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Swiss Miss

Thoughts about the power of language, nationality, and remaining neutral.


I have a hard time explaining why I enjoy speaking Italian. Not because I can't ever find the words--in fact, my problem is exactly the opposite. It's the one subject in my life that I could talk about for days at a time. It could be a PhD thesis, a TEDx presentation (here's a link to one of my favorites), or a YouTube series. Years of working in publishing make me think,"Write a book," except all of the reasons why I love speaking Italian would result a trilogy. Usually, it boils down to something cheesy -- I'll say something along the lines of, "I feel at home speaking Italian." "My heart beats stronger when I speak Italian." "There's nothing more gratifying than being able to communicate with someone in their language."

But, on a more practical level, there's a stark reality as to why I enjoy speaking Italian. I live here (at least, I will for the next eight months), and speaking the language is critical to my safety.

That's not to say that Italy is dangerous; in reality, I feel so much safer here as a single woman than I do in the U.S. Gun violence? It hardly exists. At my language school's orientation on the first day, the teacher said that we will likely not be involved in a violent crime; the biggest issue here is that some people have "long arms" (meaning, don't keep your phone or any valuables in your pockets). This advice wasn't new to me; pickpocketing was a huge issue in the late 90s when my family lived here and I suspected it hadn't gone away.

But, the language is my protection. It's my camouflage. It's my way of blending in and being "neutral," even though I don't believe anyone would ever mistake me for an Italian. Who knows if it's my haircut, my shoes, my clothes, my eyes -- I'm banking on something to give me away. Since I never wear clothing with any logos and flat out refuse to wear something with an American flag, when I speak Italian with someone, it's their best guess regarding "who" I am and what my nationality is. One of the best compliments I've ever received was that I sounded "Anglo-Saxon." Score!

I have a theory as to when I became so passionate about language as a form of protection. As I mentioned, nothing negative has ever happened to me here, and I don't feel unsafe. Maybe it's the fact that in American politics, it's not only Americans who are at each other's throats, it's the fact that our decisions make an impact on the rest of the world (and we're not universally loved). When I visited Milan in 2019 after not having been there for 20 years, Trump was president. I remember getting in a cab and the taxi driver asked me my nationality. I trepidatiously revealed that I was American, and we ended up talking about Trump--amicably--for about 20 minutes. But, I know there's a chance things won't always go so well.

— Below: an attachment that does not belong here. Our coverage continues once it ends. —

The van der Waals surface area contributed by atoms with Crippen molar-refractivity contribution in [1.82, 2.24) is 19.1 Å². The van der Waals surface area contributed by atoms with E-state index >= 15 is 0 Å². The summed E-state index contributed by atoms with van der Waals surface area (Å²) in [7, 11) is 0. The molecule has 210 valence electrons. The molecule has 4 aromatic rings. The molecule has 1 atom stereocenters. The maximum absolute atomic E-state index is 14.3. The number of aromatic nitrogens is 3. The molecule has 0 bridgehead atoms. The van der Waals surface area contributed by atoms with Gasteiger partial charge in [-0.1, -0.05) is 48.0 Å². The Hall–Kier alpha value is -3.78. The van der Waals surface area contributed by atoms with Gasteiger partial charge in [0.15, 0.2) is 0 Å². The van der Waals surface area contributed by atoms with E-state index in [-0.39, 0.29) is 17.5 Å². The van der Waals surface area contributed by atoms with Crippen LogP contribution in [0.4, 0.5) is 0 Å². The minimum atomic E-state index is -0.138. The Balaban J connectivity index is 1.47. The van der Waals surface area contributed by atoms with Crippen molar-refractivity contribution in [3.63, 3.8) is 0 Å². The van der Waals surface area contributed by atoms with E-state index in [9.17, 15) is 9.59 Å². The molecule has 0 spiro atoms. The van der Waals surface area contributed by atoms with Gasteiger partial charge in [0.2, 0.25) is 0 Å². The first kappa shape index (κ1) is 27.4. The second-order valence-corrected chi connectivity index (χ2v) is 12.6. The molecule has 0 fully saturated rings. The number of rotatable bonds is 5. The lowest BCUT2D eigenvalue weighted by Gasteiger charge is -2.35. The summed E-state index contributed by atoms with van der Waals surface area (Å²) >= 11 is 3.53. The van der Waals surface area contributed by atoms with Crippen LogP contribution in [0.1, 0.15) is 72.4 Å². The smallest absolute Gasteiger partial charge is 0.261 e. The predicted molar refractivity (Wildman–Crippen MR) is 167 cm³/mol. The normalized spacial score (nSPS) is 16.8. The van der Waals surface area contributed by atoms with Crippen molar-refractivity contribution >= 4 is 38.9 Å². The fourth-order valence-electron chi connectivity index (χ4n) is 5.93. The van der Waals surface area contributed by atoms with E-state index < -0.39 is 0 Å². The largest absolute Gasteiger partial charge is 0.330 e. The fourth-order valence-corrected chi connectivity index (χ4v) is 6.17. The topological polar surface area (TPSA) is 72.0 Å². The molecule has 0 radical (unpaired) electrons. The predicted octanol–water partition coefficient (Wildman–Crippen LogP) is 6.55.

That being said, I don't rely on those interactions. Americans have various perceptions all over the world. Some of the more common ones I hear over here are that we are loud, we don't know any geography outside of our own country, and we think the world revolves around us. With that in mind, I nurture a healthy level of fear when it comes to how I'm perceived.

Heck, the whole reason I'm over here is to prove to myself that I speak Italian well and can blend in comfortably in a conversation. I work on my grammar, vocabulary and pronunciation. Being in school full-time to do so? It's a dream. I love figuring out big and small questions for myself, and sometimes I'm even lucky to help someone else.

Today, when I overheard one student ask another how to order a spritz, my ears perked up. "Is it 'la' spritz or 'il' spritz?" she wanted to know. I was happy to join the conversation. I explained that it was actually "lo spritz," since the word starts with "s" and is followed by another consonant. I don't make the rules, I laughed, but that's how it goes! It was a chance for me to introduce myself.

She asked me where I was from. We had been on a walking tour earlier in the week with one of our teachers, who is a local expert and professional guide, and since I consider this teacher a friend, she and I had a few conversations during the tour. This student had noticed.

I explained that I was American. She was German...and shocked. "I've never heard an American speak Italian like you do," she said. "You speak perfectly!"

Now...hold it right there. "Perfect" will never be a word I use to explain my language level, nor is it an aspirational descriptor for me. I speak the way I speak, with the goal of trying my best and learning as I go. But, it was a kind compliment that I deeply appreciated. It made me feel proud.

She added that she thought I was Swiss because of my pronunciation. When it comes to my goal of being a neutral, mysterious traveler, I'm not sure if it would be possible to get more neutral than Switzerland! Mission accomplished.


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